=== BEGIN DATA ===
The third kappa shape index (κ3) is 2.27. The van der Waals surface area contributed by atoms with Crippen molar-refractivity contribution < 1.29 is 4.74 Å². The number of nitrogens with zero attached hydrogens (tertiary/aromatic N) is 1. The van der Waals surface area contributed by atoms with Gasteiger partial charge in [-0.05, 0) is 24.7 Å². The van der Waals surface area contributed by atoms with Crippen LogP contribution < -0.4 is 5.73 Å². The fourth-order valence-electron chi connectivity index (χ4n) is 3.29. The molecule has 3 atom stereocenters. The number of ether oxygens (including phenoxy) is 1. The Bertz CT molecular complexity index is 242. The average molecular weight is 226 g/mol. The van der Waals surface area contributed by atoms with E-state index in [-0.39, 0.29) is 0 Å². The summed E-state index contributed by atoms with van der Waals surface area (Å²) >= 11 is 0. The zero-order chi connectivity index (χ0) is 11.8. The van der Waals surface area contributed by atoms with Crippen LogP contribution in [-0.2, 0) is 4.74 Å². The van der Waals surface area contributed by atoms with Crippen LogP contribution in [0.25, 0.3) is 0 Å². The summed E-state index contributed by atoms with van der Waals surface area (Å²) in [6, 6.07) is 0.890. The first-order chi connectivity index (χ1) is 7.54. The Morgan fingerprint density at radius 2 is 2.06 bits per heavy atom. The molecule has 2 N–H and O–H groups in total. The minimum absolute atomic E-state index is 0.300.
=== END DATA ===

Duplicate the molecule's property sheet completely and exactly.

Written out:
The third kappa shape index (κ3) is 2.27. The van der Waals surface area contributed by atoms with Crippen molar-refractivity contribution < 1.29 is 4.74 Å². The number of nitrogens with zero attached hydrogens (tertiary/aromatic N) is 1. The van der Waals surface area contributed by atoms with Gasteiger partial charge in [-0.05, 0) is 24.7 Å². The van der Waals surface area contributed by atoms with Crippen LogP contribution < -0.4 is 5.73 Å². The fourth-order valence-electron chi connectivity index (χ4n) is 3.29. The molecule has 3 atom stereocenters. The number of ether oxygens (including phenoxy) is 1. The Bertz CT molecular complexity index is 242. The average molecular weight is 226 g/mol. The van der Waals surface area contributed by atoms with E-state index in [-0.39, 0.29) is 0 Å². The summed E-state index contributed by atoms with van der Waals surface area (Å²) >= 11 is 0. The zero-order chi connectivity index (χ0) is 11.8. The van der Waals surface area contributed by atoms with Crippen LogP contribution in [-0.2, 0) is 4.74 Å². The van der Waals surface area contributed by atoms with Crippen LogP contribution in [0.25, 0.3) is 0 Å². The summed E-state index contributed by atoms with van der Waals surface area (Å²) in [6, 6.07) is 0.890. The first-order chi connectivity index (χ1) is 7.54. The Morgan fingerprint density at radius 2 is 2.06 bits per heavy atom. The molecule has 2 N–H and O–H groups in total. The minimum absolute atomic E-state index is 0.300.